Last updated on February 2018

Pediatrics Anal Fissures Treatment With Polyethylene Glycol

Brief description of study

To evaluate whether effectively treating anal fissure-associated constipation using oral PEG alone can eliminate the inconvenience of add topical agent such as DTZ. As previous studies have shown the topical agent are more effective in treating anal fissure when combined with less effective laxatives

Detailed Study Description

Anal fissure (AF) is common among children attending pediatric and surgery clinics and is frequently associated with painful defecation, stool withholding and constipation which affect 1%-30% of the pediatric population. Constipated children consume low fiber diets, come from lower socioeconomic families and tend to be obese. The reason why anal fissure develops is still largely unclear, however the pathogenesis points to an initial anal trauma cause by the hard stool leading to anal sphincter hypertonia or spasm which cause local ischemia and non-healing ulcer. It is not clear why the posterior anal canal is the most affected part by the local anal ischemia.

Current medical therapy for chronic anal fissure focuses on alleviating the two main pathologies by using anal sphincter relaxing topical ointments and laxative to treat associated constipation. The classical text book described treatment of AF focus on increasing fiber intake to treat the underlying constipation. Jensen et al, has found that treating the first episode of anal fissure with bran is more effective than local anesthetic or steroids. The American Society of Colon and Rectal Surgeons practice parameters suggest that increase in fluid and fiber ingestion, use of sitz baths, and if necessary use of stool softeners are safe have few side effects and should be the initial therapy for all patients with anal fissure.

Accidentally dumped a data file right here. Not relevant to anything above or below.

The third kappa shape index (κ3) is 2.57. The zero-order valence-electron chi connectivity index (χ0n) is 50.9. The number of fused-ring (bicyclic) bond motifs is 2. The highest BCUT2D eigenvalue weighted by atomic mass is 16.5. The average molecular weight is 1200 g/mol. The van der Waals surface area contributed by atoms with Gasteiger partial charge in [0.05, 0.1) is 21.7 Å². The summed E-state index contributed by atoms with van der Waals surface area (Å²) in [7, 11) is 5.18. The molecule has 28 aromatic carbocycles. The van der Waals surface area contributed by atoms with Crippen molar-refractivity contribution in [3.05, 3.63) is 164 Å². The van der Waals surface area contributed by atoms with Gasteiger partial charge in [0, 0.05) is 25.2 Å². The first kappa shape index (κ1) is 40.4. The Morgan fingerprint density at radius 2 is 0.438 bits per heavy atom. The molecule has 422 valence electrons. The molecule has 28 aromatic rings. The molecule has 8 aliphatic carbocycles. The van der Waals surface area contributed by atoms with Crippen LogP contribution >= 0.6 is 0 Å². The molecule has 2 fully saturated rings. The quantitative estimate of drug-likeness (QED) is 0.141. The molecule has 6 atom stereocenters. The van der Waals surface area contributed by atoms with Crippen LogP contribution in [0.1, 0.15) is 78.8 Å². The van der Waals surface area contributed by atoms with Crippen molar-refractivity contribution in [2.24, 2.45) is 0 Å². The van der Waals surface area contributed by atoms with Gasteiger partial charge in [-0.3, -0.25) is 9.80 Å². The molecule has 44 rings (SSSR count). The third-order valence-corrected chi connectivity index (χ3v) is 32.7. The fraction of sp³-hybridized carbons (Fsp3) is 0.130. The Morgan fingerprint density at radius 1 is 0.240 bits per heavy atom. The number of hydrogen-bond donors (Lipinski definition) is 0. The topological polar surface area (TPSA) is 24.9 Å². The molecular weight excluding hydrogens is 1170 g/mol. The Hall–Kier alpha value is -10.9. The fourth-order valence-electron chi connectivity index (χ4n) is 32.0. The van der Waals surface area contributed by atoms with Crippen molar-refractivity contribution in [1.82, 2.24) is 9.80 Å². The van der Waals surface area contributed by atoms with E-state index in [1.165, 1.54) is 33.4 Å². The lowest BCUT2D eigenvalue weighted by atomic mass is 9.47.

There have been many recent randomized trials describing the effectiveness of Nitroglycerin (NTG), Botulinum toxin injection or the topical calcium channel blockers such as Diltiazem (DTZ) in adult and pediatric. A systematic review of the available randomized trials of these agents has shown that topical agents are marginally better than placebo [15]. Furthermore, in most trials that have demonstrated the effectiveness of topical agents laxatives usage was either not well controlled or lactulose was the main agent used. In children, many recent randomized trials have demonstrated the superior effectiveness of PEG over lactulose consequently; we think that treating AF with PEG is likely to improve the success rate and lead to persistent log-term fissure healing. Most adults and pediatric RCTs that have demonstrated the effectiveness of topical agents in healing AF, have focused on comparing various topical agents to placebo in treating AF, however the effectiveness in comparison to placebo has never been demonstrated in patients how are placed on more effective laxative such as PEG. We hypothesize that replacing lactulose with a more effective laxative such PEG as a sole agent to treat AF can eliminate the effectiveness and therefore the need to add topical sphincter relaxing agent such DTZ or NTG. Laxative-only treatment is likely to be more convenient and more cost-effective.

Clinical Study Identifier: NCT02419534

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